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johnleeke
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Joined: 20 Aug 2004
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PostPosted: Wed Nov 24, 2010 7:16 pm    Post subject: Reply with quote

Sometimes the weight pocket covers are in the interior casing. I just saw an example of it in an 1830's church here in Maine.

Also, here's a link to making weight pocket covers with a special chisel:

http://slidingsash.blogspot.com/2009/09/sash-weight-pocket-cutting.html

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sschoberg



Joined: 29 Oct 2008
Posts: 568
Location: Plymouth, Indiana

PostPosted: Thu Nov 25, 2010 9:42 am    Post subject: Reply with quote

Yep we just ran into that same scenario of access to weight pocket is via the casing. These were on a three gang window set up. Something else different was the pulleys are located on the top jamb horizontal instead of on the side. And the pulleys on the outside edge of the outer windows are double pulleys. Plus there's an additional single pulley on an outside track. (presumably for an addition sash, maybe screen on the outside of the two prime sashes)
There is an access to weight pocket on the outer jamb side of the two outer prime windows, but none on the two connecting jambs, but there is weights in there--we think.

There is an additional pocket door cut into the head jamb on each of the two outside prime jambs. We think this is access to restring sash cord. Might be for the weights for the center prime sashes. May not be weights behind the two casing boards.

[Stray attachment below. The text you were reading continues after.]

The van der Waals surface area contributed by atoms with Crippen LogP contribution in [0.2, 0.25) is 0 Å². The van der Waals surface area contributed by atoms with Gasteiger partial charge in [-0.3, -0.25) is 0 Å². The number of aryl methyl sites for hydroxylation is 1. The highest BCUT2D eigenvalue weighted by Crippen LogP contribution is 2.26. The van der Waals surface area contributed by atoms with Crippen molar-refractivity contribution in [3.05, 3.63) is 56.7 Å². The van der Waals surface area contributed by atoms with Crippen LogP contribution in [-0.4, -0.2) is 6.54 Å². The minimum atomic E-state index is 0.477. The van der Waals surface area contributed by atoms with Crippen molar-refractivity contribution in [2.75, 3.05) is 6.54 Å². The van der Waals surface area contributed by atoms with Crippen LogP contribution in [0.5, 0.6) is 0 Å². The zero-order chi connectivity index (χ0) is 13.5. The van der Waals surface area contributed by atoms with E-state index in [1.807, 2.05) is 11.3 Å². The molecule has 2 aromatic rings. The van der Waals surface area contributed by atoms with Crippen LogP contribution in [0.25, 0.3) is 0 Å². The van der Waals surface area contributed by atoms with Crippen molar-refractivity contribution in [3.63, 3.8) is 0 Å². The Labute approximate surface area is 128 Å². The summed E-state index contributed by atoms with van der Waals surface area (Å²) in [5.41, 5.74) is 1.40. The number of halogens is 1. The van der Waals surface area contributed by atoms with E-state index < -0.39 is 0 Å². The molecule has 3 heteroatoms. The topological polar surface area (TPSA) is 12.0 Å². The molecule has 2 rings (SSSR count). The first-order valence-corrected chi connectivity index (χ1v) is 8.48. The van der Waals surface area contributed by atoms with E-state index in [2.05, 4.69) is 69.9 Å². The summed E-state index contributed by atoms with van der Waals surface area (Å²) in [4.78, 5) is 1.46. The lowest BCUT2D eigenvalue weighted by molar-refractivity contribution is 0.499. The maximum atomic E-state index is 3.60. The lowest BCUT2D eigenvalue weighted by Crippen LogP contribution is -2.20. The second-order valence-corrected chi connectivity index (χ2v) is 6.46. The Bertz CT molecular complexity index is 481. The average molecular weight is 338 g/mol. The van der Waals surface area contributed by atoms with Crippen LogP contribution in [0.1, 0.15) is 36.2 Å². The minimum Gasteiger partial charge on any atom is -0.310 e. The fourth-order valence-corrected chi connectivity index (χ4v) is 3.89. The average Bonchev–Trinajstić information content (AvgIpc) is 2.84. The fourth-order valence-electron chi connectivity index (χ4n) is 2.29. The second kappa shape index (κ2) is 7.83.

We haven't dismantled yet but will when we install the restored sashes.
This is rather interesting!!!
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gudulkaman



Joined: 13 Feb 2010
Posts: 16

PostPosted: Thu Aug 01, 2013 3:19 pm    Post subject: Reply with quote

About 40% of the homes for which I do historic window restoration in Portland, OR have no weight pocket doors. This is true in some of the grand homes that I have been in. I am not sure why this ~ to us ~ important detail was left out.

I am about to begin work in a stately home in the historic Irvington district. There are no weight pocket doors. Taking the interior casing off of some of the jambs would mean removing plate rails 1st. I think it is a bad idea to disturb this beautiful woodwork.

So, I am exploring the possibility of cutting my own weight pocket doors. I am looking for excellent advice on just how to do this. I realize that I would need to be infinitely careful.

My thought would be to cut the access in the outer track (the upper sash tack). This would be historically accurate for the time period of the home. This would require one vertical cut next to or under the parting bead and the two angled cuts at the top and bottom.